Art, Style and Genre In - Research Article from Encyclopedia of Philosophy

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Art, Style and Genre In

Style and genre are two distinct but related ways in which artworks can be grouped together in the interests of understanding and appreciation. Neither mode of classification is easy to characterize, and much of the philosophical discussion of both genre—predominantly by literary theorists—and style—predominantly by historians and philosophers of the visual arts—has been clarificatory in aim. In the case of genre, there is a tension between structural (e.g., ode, epic, and collage) and functional (e.g., tragedy, romance, and altarpiece) ways of categorizing artworks. But many genres seem to have more to do with subject matter (e.g., bildungsroman and still life)—at least in those art forms that are broadly representational. The diverse bases for generic classification of artworks are reflected in René Wellek and Austin Warren's...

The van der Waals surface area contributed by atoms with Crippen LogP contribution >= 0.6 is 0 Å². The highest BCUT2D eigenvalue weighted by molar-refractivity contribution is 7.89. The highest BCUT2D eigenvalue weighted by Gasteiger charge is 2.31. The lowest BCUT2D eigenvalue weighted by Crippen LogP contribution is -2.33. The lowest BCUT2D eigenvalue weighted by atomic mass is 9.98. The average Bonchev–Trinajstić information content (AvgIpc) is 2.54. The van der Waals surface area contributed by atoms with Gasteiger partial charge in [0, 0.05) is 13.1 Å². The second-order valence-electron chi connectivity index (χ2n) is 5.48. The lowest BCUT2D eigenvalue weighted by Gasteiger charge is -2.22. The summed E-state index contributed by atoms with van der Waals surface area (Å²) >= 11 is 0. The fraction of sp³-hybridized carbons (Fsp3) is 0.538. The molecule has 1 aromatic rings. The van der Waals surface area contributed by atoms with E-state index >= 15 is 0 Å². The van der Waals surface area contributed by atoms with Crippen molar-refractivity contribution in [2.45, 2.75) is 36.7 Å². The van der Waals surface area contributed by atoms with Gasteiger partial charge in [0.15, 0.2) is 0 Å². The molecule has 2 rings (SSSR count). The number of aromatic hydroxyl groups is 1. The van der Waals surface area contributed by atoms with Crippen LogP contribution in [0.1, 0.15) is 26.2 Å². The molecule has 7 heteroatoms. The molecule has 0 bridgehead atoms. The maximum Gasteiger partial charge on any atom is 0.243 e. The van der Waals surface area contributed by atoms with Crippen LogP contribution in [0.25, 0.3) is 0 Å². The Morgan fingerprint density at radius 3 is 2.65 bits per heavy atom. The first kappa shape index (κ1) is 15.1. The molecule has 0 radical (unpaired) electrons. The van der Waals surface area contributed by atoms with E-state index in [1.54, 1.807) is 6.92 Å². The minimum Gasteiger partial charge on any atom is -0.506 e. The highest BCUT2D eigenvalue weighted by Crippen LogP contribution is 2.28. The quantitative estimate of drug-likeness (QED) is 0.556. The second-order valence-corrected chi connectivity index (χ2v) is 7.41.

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This section contains 2,530 words
(approx. 9 pages at 300 words per page)
Buy the Art, Style and Genre In Encyclopedia Article
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Encyclopedia of Philosophy
Art, Style and Genre In from Encyclopedia of Philosophy. Copyright © 2001-2006 by Macmillan Reference USA, an imprint of the Gale Group. All rights reserved.
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